Hackers Could have Injected Malware in Bangladesh Bank

March 15, 2016 | By Kevin Judge

Hackers Bangladesh The Bangladesh Bank – the Central bank of Bangladesh, has been hacked and breached, and nearly $1 billion has been stolen by cyberthieves. They have gotten away with about $80 million, and chances of recovering them look pretty bleak.

The Bangladesh Bank has an account at the Federal Reserve Bank of New York for performing international settlements. The cyber thieves seem to have somehow penetrated and installed malware in the computer systems of the bank in Dhaka. The malware seems to have stayed dormant and the thieves observed and planned on how to steal the money.

Banks use the SWIFT messaging system for ensuring the website security of financial communication between banks. Each bank has credentials for operating, and the credentials of Bangladesh Bank could probably have been stolen and then used for placing requests with the Federal Reserve Bank of New York to transfer $1.01 billion. This was done in 5 transactions, and while 4 transactions totalling about 81 million got through, the fifth got blocked due to a typo, which led on to the discovery of the breach.

The four transactions got routed to four accounts in the Philippines belonging to Rizal Commercial Banking Corp. There had not been any activities in these accounts earlier. The money was then consolidated in a businessman’s foreign-currency accounts and then moved to casinos and a money-transfer firm. The Anti-Money Laundering Council of The Philippines has deemed this transfer as illegal and has initiated proceedings to charge those involved in the laundering activity. Till now, some of the stolen money has been recovered.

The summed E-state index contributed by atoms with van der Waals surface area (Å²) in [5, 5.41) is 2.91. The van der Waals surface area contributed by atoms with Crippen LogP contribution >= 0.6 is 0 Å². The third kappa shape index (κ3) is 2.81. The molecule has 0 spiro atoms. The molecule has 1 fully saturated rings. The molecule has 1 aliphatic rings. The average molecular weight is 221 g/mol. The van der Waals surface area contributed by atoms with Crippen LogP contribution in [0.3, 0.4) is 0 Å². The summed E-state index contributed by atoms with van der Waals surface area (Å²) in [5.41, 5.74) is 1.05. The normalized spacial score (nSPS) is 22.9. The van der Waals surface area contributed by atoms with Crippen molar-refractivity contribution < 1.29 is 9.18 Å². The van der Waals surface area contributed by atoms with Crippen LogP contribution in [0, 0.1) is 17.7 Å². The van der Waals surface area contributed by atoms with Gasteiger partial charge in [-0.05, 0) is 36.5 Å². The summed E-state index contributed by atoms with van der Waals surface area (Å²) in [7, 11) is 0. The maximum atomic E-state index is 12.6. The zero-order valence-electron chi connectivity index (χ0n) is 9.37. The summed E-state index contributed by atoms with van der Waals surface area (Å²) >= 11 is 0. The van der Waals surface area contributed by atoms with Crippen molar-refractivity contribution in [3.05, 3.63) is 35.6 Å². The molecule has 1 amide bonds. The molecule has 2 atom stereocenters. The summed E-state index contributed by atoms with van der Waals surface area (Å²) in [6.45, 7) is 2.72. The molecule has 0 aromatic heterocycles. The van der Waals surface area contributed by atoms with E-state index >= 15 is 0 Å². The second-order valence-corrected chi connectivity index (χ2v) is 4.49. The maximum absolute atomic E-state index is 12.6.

The fifth transaction of about $20 million was routed to a purported NGO in Sri Lanka. A spelling mistake in the recipient’s name made the routing bank – Deutsche Bank – to seek clarification from the Bangladesh Bank. The transaction was stopped. The Federal Reserve Bank of New York also observed the high-value transactions and became suspicious. It passed on the information to the central bank.

The days forward will let us know how the Bangladesh Central Bank breach took place. Cyber security experts pore over the events, the computer systems, possible malware infections, network and communication systems, encryption systems and the security systems to analyze what could have happened.

The blame game is on and the Bangladesh government has put the blame on the central bank for incompetent handling of the issue. The Bangladesh government has also blamed the New York Fed for observing the transactions so late. The New York Fed has however stated that hackers had not breached its system and the breach could be at the central bank’s end.

The investigators are studying other possibilities of how the hack could have taken place. The central bank’s IT infrastructure including network architecture, firewall, antimalware solutions, internet protocol, encryption and insider vulnerabilities are being studied. The encrypted SWIFT messaging system is also being investigated for possible Man-in-the-Middle (MitM) attacks. Till now it is believed that the SWIFT communication has not been breached. This is because the message transmission takes place on SwiftNet – its private IP network infrastructure, which is also end-to-end encrypted.

One other possibility could be that a user on the central bank’s network had unknowingly opened a malware-laced attachment, which could have led to installation of an advanced persistent threat (APT), or a zero-day malware. An effective virus protection software (antivirus) that sandboxes all unknown files, and a strong firewall could have prevented this attack if it had been through a malware-laced attachment. Also, another possibility could have been an insider who could have introduced the malware intentionally.

Further investigations could show how the malware had been planted inside the systems. However, the chances of tracking the cyber thieves remain quite bleak.

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